They’re two great players that bring different assets to our team. I think we are a scouting nightmare due to the different type players we have at each position. Robert is a veteran in this league that many teams had had fits with due to his size and strength and Quadir is extremely hard to stop once he gets going. He has great reach and touch around the rim that many can’t guard. I think I fit best in the rotation by being the energy guy when the team needs it and even stretching the court to the perimeter when someone slower or bigger is guarding me.

What have you appreciated most about team leader Chase Griffin. How valuable have his leadership skills been for the early going?

Chase is a great leader. I’ve learned so much already from him. Having a guy that has played so many years professionally is a necessity on a team. He’s been a great help with our younger guys.

How impressed have you been with young point guard Zach Ensminger? His father is a basketball legend in Germany. He seems like he hasn’t been overburdened with having such a big responsibility at such a young age?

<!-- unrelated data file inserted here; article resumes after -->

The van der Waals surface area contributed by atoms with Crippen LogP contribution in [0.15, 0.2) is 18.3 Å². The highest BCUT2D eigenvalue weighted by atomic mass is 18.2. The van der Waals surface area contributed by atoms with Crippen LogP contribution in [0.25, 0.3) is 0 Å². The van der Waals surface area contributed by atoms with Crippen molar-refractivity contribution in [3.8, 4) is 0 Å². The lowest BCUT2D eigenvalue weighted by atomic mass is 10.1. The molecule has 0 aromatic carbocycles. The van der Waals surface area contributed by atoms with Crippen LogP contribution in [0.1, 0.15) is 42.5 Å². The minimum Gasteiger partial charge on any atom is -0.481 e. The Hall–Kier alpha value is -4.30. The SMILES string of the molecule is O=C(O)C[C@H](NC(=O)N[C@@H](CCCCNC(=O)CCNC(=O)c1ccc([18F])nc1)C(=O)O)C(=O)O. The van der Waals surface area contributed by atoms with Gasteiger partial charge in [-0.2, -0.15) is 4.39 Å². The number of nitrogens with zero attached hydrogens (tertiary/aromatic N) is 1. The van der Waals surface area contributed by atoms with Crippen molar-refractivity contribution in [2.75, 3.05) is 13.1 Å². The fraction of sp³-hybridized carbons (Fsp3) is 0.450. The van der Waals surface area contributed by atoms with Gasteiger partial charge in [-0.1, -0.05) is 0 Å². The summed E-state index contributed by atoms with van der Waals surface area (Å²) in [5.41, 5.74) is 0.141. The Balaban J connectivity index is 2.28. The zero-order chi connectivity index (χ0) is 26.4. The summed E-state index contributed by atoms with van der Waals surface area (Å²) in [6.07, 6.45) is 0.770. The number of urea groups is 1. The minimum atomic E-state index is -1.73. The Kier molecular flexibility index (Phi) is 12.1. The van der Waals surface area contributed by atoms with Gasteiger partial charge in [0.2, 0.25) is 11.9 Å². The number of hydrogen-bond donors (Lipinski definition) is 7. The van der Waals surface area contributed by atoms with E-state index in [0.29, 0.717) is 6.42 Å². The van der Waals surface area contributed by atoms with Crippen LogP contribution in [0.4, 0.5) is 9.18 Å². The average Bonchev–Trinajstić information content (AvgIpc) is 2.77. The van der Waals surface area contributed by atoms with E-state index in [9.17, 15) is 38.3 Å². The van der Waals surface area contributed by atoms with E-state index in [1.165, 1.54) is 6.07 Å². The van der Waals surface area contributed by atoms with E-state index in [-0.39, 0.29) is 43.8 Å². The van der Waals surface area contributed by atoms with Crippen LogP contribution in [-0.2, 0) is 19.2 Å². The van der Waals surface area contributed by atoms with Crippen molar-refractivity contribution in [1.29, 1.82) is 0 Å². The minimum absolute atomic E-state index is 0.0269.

Zach has been off to a great start in ProA. He’s young and has a lot of energy and that carries over to the games which we need a lot of the time. Coach has put a lot of faith into our young guards and Zach definitely hasn’t let us down when we need him to hit a big shot or carry out a play correctly.

Let’s talk about your game. You’re a 201cm forward/center that can do a lot of things on the court. If you had to compare your game to an NBA player who would best fit the description?

I’m working on expanding my game each day and coach has been great helping me with that. I know that if I want to continue playing in good leagues like ProA, I need to become a 4 so I am working on my ball handling and a variation of pick and pops and shooting. I would like to become a player that resembles Kevin Love. He plays a lot of the game with his back to the basket but also moves outside and plays the perimeter and knocks down open shots through motion and pick and pops.

It is easy to see that you can score and rebound the ball. What other strengths does your game incorporate that will continue to help you move up the basketball ladder?